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I just don't find this to be the case.

There are two kinds of design patterns: architectural patterns (e.g. MVC) and language patterns (e.g. Iterator). In the language I use for work, C#, we have to use a lot of both kinds of patterns. Often the "all code must be in a closure or a method" way the language works gets in the way (I can only imagine it's much worse in Java). In 100k LOC, I bet 25-30% of it (random "from the gut" guess) must be language patterns (e.g. visitor).

When you realize that nearly none (if any at all) of the language patterns are needed in Lisp you realize that in 100k LOC you only work with the problem. It seems to happen to me pretty often that I run into situation where there are two possible representations of something, both having problems and I realize that in Lisp I wouldn't have even noticed the situation at all because I could have used a more natural solution right from the start (CLOS' generic function approach makes all the difference in the world here).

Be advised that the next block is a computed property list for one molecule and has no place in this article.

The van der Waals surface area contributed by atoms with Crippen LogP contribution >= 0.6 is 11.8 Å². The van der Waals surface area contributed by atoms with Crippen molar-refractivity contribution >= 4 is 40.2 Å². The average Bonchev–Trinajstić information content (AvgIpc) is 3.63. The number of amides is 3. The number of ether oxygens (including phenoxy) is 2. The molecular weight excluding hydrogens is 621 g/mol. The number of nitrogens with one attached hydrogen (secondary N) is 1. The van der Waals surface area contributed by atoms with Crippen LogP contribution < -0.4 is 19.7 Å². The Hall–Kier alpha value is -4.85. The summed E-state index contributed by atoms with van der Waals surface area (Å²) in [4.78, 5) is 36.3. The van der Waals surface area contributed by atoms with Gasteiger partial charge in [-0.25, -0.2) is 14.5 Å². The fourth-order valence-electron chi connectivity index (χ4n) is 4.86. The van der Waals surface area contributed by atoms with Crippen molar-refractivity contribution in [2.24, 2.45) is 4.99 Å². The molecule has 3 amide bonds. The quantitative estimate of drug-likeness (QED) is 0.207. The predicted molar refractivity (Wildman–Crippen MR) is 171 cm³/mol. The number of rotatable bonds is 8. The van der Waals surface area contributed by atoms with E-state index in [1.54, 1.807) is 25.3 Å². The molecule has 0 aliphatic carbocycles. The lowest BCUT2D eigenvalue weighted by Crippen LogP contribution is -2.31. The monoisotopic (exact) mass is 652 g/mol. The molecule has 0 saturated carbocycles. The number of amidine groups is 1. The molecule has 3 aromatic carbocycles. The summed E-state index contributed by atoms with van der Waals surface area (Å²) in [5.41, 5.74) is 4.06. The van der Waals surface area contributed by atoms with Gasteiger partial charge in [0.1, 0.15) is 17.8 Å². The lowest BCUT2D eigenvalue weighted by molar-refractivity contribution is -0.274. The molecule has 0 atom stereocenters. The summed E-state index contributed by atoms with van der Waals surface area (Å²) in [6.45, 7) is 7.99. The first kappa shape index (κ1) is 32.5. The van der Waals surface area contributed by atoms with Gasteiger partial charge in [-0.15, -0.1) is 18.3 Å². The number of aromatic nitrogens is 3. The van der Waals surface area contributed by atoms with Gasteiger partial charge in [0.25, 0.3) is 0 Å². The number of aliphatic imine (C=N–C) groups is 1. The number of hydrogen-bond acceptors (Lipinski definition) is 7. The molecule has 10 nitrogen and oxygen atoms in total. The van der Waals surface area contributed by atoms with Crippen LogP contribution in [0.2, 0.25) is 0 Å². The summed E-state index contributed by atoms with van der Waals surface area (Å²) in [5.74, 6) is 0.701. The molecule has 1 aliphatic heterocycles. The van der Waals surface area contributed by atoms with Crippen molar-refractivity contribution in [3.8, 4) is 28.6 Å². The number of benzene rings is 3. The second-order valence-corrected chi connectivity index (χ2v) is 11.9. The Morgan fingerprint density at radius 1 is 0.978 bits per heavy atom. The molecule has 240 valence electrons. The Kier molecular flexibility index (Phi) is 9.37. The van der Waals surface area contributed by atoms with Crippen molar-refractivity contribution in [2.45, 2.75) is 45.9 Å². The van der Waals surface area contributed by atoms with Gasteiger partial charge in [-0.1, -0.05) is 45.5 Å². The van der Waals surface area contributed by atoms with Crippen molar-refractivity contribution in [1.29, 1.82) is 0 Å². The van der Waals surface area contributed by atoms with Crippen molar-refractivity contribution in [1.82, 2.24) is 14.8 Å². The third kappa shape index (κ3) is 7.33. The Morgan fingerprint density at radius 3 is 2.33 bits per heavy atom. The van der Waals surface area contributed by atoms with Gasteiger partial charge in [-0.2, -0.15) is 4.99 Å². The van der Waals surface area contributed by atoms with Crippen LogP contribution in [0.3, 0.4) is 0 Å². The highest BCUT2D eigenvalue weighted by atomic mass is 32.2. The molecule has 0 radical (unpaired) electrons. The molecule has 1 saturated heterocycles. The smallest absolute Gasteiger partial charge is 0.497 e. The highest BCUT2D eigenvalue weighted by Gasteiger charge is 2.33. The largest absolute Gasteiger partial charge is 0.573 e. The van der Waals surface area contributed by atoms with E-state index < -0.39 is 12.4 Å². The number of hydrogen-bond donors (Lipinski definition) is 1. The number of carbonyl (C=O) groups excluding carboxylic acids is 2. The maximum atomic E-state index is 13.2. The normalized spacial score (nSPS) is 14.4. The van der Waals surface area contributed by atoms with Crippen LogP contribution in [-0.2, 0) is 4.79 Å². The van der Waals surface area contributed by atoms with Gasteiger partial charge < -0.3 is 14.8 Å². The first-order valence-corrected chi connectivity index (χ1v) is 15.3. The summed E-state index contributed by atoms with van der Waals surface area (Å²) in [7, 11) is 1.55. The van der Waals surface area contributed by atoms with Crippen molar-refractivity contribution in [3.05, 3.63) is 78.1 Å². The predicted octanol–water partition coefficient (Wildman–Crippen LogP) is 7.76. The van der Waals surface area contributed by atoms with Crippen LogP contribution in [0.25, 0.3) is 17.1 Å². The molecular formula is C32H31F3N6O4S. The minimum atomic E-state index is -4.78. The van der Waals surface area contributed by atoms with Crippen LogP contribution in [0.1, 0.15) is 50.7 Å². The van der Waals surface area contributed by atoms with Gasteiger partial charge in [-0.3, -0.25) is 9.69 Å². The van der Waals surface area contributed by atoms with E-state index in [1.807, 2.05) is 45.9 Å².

Keep in mind I've used C++ and its descendants longer than I've used lisp.




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